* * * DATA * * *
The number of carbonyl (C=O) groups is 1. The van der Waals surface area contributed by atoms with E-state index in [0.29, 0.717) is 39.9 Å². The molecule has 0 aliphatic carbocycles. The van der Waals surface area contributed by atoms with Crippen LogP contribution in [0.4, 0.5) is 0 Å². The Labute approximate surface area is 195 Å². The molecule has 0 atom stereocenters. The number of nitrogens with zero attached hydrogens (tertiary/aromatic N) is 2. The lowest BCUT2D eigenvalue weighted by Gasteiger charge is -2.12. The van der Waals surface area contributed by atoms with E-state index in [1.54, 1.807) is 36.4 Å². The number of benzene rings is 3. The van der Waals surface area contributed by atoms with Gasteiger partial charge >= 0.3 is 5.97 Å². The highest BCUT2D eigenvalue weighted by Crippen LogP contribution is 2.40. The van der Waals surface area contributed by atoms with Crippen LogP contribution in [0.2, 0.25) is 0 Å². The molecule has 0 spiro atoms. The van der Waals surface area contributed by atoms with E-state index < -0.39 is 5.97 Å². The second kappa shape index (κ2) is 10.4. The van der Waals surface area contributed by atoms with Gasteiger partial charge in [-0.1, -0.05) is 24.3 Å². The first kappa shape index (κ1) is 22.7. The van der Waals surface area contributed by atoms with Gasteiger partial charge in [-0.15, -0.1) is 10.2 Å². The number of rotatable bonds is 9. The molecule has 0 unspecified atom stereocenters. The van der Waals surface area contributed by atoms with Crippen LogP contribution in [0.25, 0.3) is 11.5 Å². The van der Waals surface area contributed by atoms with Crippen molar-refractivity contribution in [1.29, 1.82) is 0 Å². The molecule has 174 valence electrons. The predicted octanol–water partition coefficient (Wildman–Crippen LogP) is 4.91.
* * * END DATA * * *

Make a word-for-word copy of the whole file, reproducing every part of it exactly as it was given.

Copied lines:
The number of carbonyl (C=O) groups is 1. The van der Waals surface area contributed by atoms with E-state index in [0.29, 0.717) is 39.9 Å². The molecule has 0 aliphatic carbocycles. The van der Waals surface area contributed by atoms with Crippen LogP contribution in [0.4, 0.5) is 0 Å². The Labute approximate surface area is 195 Å². The molecule has 0 atom stereocenters. The number of nitrogens with zero attached hydrogens (tertiary/aromatic N) is 2. The lowest BCUT2D eigenvalue weighted by Gasteiger charge is -2.12. The van der Waals surface area contributed by atoms with E-state index in [1.54, 1.807) is 36.4 Å². The number of benzene rings is 3. The van der Waals surface area contributed by atoms with Gasteiger partial charge >= 0.3 is 5.97 Å². The highest BCUT2D eigenvalue weighted by Crippen LogP contribution is 2.40. The van der Waals surface area contributed by atoms with Crippen LogP contribution in [0.2, 0.25) is 0 Å². The molecule has 0 spiro atoms. The van der Waals surface area contributed by atoms with E-state index < -0.39 is 5.97 Å². The second kappa shape index (κ2) is 10.4. The van der Waals surface area contributed by atoms with Gasteiger partial charge in [-0.1, -0.05) is 24.3 Å². The first kappa shape index (κ1) is 22.7. The van der Waals surface area contributed by atoms with Gasteiger partial charge in [-0.15, -0.1) is 10.2 Å². The number of rotatable bonds is 9. The molecule has 0 unspecified atom stereocenters. The van der Waals surface area contributed by atoms with Crippen LogP contribution in [0.25, 0.3) is 11.5 Å². The van der Waals surface area contributed by atoms with Crippen molar-refractivity contribution in [1.29, 1.82) is 0 Å². The molecule has 174 valence electrons. The predicted octanol–water partition coefficient (Wildman–Crippen LogP) is 4.91.